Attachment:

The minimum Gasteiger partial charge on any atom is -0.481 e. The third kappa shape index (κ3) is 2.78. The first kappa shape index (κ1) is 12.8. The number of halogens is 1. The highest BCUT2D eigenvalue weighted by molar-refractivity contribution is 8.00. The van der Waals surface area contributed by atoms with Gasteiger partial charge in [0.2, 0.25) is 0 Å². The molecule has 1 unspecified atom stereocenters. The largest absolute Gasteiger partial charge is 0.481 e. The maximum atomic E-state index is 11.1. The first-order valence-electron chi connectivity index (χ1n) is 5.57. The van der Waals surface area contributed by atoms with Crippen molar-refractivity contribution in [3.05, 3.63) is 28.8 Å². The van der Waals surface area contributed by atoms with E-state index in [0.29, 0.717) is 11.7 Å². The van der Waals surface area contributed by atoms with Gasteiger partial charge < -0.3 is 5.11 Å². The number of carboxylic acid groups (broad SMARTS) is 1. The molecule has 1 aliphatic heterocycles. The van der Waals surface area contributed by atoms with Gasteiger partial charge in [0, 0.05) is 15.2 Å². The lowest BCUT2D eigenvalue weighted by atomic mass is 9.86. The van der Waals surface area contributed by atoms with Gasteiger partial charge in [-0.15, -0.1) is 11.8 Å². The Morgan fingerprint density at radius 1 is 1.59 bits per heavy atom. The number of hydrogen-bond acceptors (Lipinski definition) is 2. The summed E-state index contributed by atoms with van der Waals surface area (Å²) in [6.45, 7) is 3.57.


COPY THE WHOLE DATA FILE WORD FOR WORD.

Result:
The minimum Gasteiger partial charge on any atom is -0.481 e. The third kappa shape index (κ3) is 2.78. The first kappa shape index (κ1) is 12.8. The number of halogens is 1. The highest BCUT2D eigenvalue weighted by molar-refractivity contribution is 8.00. The van der Waals surface area contributed by atoms with Gasteiger partial charge in [0.2, 0.25) is 0 Å². The molecule has 1 unspecified atom stereocenters. The largest absolute Gasteiger partial charge is 0.481 e. The maximum atomic E-state index is 11.1. The first-order valence-electron chi connectivity index (χ1n) is 5.57. The van der Waals surface area contributed by atoms with Crippen molar-refractivity contribution in [3.05, 3.63) is 28.8 Å². The van der Waals surface area contributed by atoms with E-state index in [0.29, 0.717) is 11.7 Å². The van der Waals surface area contributed by atoms with Gasteiger partial charge < -0.3 is 5.11 Å². The number of carboxylic acid groups (broad SMARTS) is 1. The molecule has 1 aliphatic heterocycles. The van der Waals surface area contributed by atoms with Gasteiger partial charge in [0, 0.05) is 15.2 Å². The lowest BCUT2D eigenvalue weighted by atomic mass is 9.86. The van der Waals surface area contributed by atoms with Gasteiger partial charge in [-0.15, -0.1) is 11.8 Å². The Morgan fingerprint density at radius 1 is 1.59 bits per heavy atom. The number of hydrogen-bond acceptors (Lipinski definition) is 2. The summed E-state index contributed by atoms with van der Waals surface area (Å²) in [6.45, 7) is 3.57.